Monday, January 28, 2013

Amphibious Vehicles in Alaska

by Nancy DeWitt
© Fountainhead Antique Auto Museum

In August of 2012, two amphibious crafts were demonstrated to the U.S. Coast Guard in Barrow, Alaska for potential use on arctic missions. These included the tank-like Arktos made in British Columbia and the Amphib Alaska made in Ketchikan. These high-tech machines are only the latest in a string of amphibious vehicles that have cruised Alaska's land and waters over the past several decades.

Photo courtesy of Candy Waugaman
Many of our readers are no doubt familiar with the German-made Amphicar, but you may be surprised to learn that several were sold in Alaska back in the mid 1960s. Nick Rauch was the Anchorage dealer, while Jim Thompson sold Amphicars in Fairbanks. One of the Fairbanks Amphicars is still owned by an Alaskan but kept in Oregon. It's possible that it is the same one in the photo at right, which was taken in downtown Fairbanks on August 17, 1967 when a devastating flood inundated our city. The caption reads: "Everyone thought this guy was crazy to buy an Amphicar when he lived so far from the water, but the thing sure comes in handy during a flood."

Nick Rauch had his own Amphicar, as did Ivan and Oro Stewart, the original owners of the iconic Stewart's Photo Shop in Anchorage. In June of 1968, Nick, his 11 year-old son Phillip, Ivan and Oro drove their Amphicars down the the Yukon River from Eagle to Circle City. Their adventure is chronicled here.

Several military amphibious craft have passed through Alaska, including a Studebaker M29 Weasel (seen here in the 1947 Fairbanks Winter Carnival Parade) and an Army alligator used in the Aleutians during WWII. A Ford GPA Seagoing Jeep ("Seep") driven by Frank and Helen Schreider traveled from Alaska to the tip of South America from 1954-56. Australian Ben Carlin drove a  Seep from Tokyo to Anchorage in 1957 during his around-the-world trip.

I'm not sure if Paul Satko's Buick-powered "Ark of Juneau" qualifies as a true amphibious vehicle, but this tale of the Satko family's 1938-1940 adventure in it across the U.S. and then north to Juneau is well worth a read. Apparently the Buick engine still rests on a beach near Juneau.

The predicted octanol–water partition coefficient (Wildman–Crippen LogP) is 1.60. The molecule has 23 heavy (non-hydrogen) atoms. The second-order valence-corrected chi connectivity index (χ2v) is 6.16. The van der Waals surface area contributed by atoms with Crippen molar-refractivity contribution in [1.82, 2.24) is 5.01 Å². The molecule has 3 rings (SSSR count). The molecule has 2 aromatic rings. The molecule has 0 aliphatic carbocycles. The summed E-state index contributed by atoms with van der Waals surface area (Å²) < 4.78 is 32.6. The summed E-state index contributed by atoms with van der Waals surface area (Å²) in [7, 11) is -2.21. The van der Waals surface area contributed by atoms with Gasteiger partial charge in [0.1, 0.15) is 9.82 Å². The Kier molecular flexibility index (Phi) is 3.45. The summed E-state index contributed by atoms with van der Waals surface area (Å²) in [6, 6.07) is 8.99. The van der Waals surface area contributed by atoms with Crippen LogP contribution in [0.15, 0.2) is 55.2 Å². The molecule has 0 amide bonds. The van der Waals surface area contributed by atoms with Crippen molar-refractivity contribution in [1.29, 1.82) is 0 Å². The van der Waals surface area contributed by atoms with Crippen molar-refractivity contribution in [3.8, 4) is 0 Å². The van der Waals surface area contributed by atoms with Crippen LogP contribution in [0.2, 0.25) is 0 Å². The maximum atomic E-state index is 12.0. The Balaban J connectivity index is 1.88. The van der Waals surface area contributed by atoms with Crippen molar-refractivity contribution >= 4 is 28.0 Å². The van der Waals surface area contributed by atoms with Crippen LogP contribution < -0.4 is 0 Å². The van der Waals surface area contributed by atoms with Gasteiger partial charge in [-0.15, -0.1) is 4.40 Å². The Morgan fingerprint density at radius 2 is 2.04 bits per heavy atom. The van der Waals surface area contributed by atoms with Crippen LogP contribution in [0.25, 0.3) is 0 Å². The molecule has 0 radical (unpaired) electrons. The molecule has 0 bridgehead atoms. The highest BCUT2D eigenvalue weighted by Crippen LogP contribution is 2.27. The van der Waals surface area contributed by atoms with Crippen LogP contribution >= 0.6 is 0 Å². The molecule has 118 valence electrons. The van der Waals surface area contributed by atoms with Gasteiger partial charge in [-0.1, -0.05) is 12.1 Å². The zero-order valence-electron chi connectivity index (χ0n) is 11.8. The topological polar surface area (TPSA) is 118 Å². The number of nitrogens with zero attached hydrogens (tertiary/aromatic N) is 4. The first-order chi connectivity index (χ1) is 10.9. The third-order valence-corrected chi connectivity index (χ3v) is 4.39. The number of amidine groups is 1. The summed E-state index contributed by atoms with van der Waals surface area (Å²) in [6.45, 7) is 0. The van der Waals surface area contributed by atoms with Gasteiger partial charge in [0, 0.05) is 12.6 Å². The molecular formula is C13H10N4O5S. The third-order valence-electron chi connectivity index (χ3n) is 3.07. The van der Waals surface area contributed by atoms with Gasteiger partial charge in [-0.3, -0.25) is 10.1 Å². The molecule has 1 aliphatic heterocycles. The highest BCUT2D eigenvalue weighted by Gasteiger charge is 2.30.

from Popular Science Monthly October 1928
To the best of my knowledge, the craft pictured at right was the first amphibious vehicle in Alaska. The "Honukai" (Sea Turtle) was designed by Dr. Thomas A. Jaggar, founder of the Hawaiian Volcano Observatory and a world-acclaimed geophysicist, author and inventor. He built his steel-bodied "beach boat" on an elongated 1926 Ford chassis mounted on oak timbers with a Smith Formatruck rear axle attached. On land, the Honukai could travel 25 mph. Twin screw propellers drove it in the water, while the front disc wheels served as rudders. The radiator set on top of the cabin, while a cooling pipe for the circulating water encircled the boat below the water line.

Library of Congress
The Honukai was used successfully on a 1928 National Geographic expedition from Shumigan Island to King Cove. Its exceptionally low gears allowed the crew to drive right up the sides of volcanoes. Jagger later provided his vehicle data to the War and Navy Departments. A November 1945 article in Popular Mechanics describes how the famous Army duck (DUKW) and Weasel amphibious truck were descended from Jaggar's Honukai. An interesting connection to Alaska automotive history!

Anyone know of other amphibious vehicles that reached Alaska?

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